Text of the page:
There you are; lazily floating along in your kayak; caressing a painter’s palette in your hand as warm gulf breezes gently wash over you. Maybe it sounds like you’re dreaming that you’re at the center of a painting by Monet, but if you sign up for the Kayak Adventure: Christmas Bay art and paddling excursion this Saturday (March 28), you just might make that dream come to life.
Presented by the non-profit Artist Boat organization, the kayak adventure takes participants on a leisurely tour of the Christmas Bay Coastal Preserve, where they’ll get a casual lesson on the various parts of the gulf coast eco system before sitting back and painting their impressions of the four-hour interlude.
“We make several stops along the way and talk about the various parts of the eco system, like the function of marshes and how they benefit people in the Houston-Galveston area,” Amanda Rinehart, Artist Boat’s education program manager, said. “We’ll identify birds and have people make their own observations. We also talk about things like how estuaries benefit people and wildlife.”
Rinehart says after a brief lunch stop, the paddling artists get the opportunity to sit back and reflect on their experience before picking up the paint brushes and using water color to depict their images of the afternoon spent on the water.
“We want them to capture their experience using art, so we give them some basic instructions on techniques for using water color, and because we’re actually using water from Galveston Bay, they are literally taking a piece of the bay home with them,” Rinehart said.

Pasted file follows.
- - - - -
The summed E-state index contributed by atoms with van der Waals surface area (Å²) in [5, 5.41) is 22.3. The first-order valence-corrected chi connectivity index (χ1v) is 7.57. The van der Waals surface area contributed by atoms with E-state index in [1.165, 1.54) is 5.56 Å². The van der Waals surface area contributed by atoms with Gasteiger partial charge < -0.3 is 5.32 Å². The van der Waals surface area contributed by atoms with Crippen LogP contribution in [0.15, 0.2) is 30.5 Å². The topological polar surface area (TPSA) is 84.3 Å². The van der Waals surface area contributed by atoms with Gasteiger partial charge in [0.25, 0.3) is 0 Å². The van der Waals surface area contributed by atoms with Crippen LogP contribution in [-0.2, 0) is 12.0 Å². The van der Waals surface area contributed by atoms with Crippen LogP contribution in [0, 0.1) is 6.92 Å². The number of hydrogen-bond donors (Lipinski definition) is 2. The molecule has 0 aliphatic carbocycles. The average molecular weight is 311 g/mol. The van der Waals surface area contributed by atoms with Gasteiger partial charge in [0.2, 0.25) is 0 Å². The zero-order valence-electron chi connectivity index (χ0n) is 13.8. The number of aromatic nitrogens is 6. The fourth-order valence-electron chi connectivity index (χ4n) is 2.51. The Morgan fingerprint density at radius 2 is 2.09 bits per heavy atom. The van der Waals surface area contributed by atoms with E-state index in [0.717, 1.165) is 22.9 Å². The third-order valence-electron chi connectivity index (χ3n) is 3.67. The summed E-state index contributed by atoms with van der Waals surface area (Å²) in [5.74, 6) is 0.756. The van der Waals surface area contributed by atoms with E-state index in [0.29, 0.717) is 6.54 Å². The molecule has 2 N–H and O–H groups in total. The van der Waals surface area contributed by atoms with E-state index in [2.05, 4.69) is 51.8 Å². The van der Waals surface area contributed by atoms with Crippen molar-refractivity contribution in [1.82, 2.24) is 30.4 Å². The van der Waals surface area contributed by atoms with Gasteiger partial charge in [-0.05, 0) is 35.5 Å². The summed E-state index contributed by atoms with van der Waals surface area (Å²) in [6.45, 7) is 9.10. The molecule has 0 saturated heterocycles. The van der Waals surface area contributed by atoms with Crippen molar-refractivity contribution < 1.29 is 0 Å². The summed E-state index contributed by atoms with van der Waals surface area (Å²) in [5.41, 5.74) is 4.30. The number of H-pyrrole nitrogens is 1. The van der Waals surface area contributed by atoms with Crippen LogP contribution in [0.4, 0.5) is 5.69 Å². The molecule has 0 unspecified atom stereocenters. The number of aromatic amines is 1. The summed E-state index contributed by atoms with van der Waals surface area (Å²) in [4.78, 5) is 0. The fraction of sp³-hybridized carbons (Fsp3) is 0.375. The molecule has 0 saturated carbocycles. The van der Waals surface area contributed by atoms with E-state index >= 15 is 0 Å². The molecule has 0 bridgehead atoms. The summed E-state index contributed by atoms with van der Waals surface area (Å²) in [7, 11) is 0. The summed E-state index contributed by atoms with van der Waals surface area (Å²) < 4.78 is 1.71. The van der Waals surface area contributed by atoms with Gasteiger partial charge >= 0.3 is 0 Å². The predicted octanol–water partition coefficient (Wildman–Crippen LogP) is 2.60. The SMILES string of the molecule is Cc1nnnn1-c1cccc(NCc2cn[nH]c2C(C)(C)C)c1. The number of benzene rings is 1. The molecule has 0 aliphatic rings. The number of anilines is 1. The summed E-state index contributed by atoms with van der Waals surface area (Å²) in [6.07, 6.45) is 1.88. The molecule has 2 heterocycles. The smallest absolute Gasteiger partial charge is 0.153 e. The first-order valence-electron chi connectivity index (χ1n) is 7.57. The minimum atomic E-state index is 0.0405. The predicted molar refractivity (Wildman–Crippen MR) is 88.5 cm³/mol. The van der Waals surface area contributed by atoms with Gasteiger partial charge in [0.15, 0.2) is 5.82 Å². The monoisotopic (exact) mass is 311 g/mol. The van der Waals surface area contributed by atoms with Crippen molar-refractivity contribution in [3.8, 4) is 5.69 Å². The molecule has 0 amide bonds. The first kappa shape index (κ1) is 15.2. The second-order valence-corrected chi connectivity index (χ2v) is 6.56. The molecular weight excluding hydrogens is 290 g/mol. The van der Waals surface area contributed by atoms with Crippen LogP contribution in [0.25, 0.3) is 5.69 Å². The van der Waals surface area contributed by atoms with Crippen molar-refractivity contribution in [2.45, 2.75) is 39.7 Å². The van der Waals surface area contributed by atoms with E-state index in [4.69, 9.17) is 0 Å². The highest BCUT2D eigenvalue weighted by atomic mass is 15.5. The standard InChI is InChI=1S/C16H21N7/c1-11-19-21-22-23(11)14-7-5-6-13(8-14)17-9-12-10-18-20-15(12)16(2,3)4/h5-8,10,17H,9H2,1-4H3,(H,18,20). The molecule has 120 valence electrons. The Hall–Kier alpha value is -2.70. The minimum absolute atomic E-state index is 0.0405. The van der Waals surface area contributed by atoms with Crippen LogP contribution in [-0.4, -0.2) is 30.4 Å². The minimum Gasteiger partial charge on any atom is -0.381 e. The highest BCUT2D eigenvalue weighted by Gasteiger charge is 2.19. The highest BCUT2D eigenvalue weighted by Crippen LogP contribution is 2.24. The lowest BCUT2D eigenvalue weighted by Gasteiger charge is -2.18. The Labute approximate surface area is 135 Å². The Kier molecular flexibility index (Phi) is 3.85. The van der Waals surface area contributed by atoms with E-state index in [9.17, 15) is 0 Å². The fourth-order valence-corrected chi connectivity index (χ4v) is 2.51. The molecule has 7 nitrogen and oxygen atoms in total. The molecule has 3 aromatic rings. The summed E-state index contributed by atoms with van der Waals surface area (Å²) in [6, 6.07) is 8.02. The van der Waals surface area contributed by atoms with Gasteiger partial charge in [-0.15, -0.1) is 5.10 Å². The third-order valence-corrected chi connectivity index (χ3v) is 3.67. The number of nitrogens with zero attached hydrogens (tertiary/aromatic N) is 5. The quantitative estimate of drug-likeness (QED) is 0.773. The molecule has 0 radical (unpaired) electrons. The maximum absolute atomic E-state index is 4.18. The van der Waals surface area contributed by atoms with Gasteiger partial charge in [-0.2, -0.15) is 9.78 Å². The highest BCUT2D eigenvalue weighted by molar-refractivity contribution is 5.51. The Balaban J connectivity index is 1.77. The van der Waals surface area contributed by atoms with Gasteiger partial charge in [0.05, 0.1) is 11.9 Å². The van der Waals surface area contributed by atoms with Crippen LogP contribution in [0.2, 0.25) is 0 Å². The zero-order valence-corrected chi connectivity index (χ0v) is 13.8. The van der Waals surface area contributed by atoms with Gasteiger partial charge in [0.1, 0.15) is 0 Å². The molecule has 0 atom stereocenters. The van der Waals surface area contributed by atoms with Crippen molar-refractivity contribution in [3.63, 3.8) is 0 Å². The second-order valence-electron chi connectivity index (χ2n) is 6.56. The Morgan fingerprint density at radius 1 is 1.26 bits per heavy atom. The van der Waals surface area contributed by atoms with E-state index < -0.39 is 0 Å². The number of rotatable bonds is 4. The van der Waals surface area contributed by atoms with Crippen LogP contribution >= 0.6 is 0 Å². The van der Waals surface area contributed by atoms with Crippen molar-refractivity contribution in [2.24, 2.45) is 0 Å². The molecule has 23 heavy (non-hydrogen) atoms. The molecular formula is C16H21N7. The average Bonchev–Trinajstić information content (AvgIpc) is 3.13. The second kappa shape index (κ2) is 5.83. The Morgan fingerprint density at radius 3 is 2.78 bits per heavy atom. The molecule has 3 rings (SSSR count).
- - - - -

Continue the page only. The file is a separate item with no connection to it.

Artist Boat supplies the kayaks—they use tandem ocean kayaks—along with the paddles and life jackets, although because the tour is restricted to near-shore waters that are roughly knee deep, it’s not like the life jackets are really needed, but … safety first, of course. All you have to bring is a lunch, some water, sunscreen and an appetite to take in the beautiful surroundings and convey that beauty on the canvas.
“No prior paddling experience is necessary because we start each adventure with a brief instruction in paddling,” Rinehart said. “Plus, we’re not doing strenuous paddling. We stay in the protected bays, where it’s all shallow water. The hardest thing we have to deal with is wind.”
Christmas Bay is one of the most pristine areas of Galveston Bay and is home to countless oyster beds, various other members of the aquatic world and tons of birds. Largely because of the abundance of oysters, closed-toed shoes are mandatory on the tour, so leave the flip flops on the dock.
Artist Boat was started in 2003 by nature loving marine biologist Karla Klay, a native of the Florida Keys who got a degree in art from Southern Methodist University before moving to Galveston to attend Texas A&M University at Galveston, where she earned a degree in marine biology. Seeking a way to merge her dual passions for art and science led to the founding of Artist Boat. In addition to the kayak tours, the organization presents a host of eco-art programs that serve to bring awareness of the need to preserve and protect delicate coastal areas.
The minimum age to take part in the kayak adventure is seven and the cost is $50 per person, but if you bring your own kayak, the cost drops to $25. Rinehart says the organization offers two-hour tours that might be ideal for families with younger kids. Oh, and don’t worry if you don’t have any artistic talent. There are no art critics allowed.